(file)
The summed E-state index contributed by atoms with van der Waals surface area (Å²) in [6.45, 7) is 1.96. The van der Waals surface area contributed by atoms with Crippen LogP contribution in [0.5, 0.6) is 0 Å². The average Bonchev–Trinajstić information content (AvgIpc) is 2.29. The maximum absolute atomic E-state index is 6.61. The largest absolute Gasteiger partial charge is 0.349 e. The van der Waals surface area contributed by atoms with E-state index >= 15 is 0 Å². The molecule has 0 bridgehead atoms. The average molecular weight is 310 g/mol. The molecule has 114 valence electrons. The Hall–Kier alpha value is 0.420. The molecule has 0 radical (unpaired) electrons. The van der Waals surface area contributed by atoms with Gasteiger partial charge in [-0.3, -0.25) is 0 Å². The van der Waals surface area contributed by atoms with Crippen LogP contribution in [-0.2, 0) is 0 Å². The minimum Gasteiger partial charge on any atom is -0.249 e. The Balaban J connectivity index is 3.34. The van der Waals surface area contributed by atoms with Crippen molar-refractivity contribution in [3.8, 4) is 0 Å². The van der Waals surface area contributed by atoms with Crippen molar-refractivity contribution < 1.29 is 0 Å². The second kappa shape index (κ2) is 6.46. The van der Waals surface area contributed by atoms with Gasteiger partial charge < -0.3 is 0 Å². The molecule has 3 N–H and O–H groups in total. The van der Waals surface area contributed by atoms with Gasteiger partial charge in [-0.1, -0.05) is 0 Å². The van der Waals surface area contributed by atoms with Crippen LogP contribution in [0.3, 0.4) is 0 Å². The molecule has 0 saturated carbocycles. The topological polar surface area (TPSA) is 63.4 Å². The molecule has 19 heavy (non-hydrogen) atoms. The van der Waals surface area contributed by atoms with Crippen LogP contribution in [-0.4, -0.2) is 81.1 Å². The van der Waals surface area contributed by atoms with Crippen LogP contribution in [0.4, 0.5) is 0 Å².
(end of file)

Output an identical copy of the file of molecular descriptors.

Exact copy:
The summed E-state index contributed by atoms with van der Waals surface area (Å²) in [6.45, 7) is 1.96. The van der Waals surface area contributed by atoms with Crippen LogP contribution in [0.5, 0.6) is 0 Å². The average Bonchev–Trinajstić information content (AvgIpc) is 2.29. The maximum absolute atomic E-state index is 6.61. The largest absolute Gasteiger partial charge is 0.349 e. The van der Waals surface area contributed by atoms with E-state index >= 15 is 0 Å². The molecule has 0 bridgehead atoms. The average molecular weight is 310 g/mol. The molecule has 114 valence electrons. The Hall–Kier alpha value is 0.420. The molecule has 0 radical (unpaired) electrons. The van der Waals surface area contributed by atoms with Gasteiger partial charge in [-0.3, -0.25) is 0 Å². The van der Waals surface area contributed by atoms with Crippen LogP contribution in [-0.2, 0) is 0 Å². The minimum Gasteiger partial charge on any atom is -0.249 e. The Balaban J connectivity index is 3.34. The van der Waals surface area contributed by atoms with Crippen molar-refractivity contribution in [3.8, 4) is 0 Å². The van der Waals surface area contributed by atoms with Crippen molar-refractivity contribution < 1.29 is 0 Å². The second kappa shape index (κ2) is 6.46. The van der Waals surface area contributed by atoms with Gasteiger partial charge < -0.3 is 0 Å². The molecule has 3 N–H and O–H groups in total. The van der Waals surface area contributed by atoms with Gasteiger partial charge in [-0.1, -0.05) is 0 Å². The van der Waals surface area contributed by atoms with Crippen LogP contribution in [0.3, 0.4) is 0 Å². The molecule has 0 saturated carbocycles. The topological polar surface area (TPSA) is 63.4 Å². The molecule has 19 heavy (non-hydrogen) atoms. The van der Waals surface area contributed by atoms with Crippen LogP contribution in [-0.4, -0.2) is 81.1 Å². The van der Waals surface area contributed by atoms with Crippen LogP contribution in [0.4, 0.5) is 0 Å².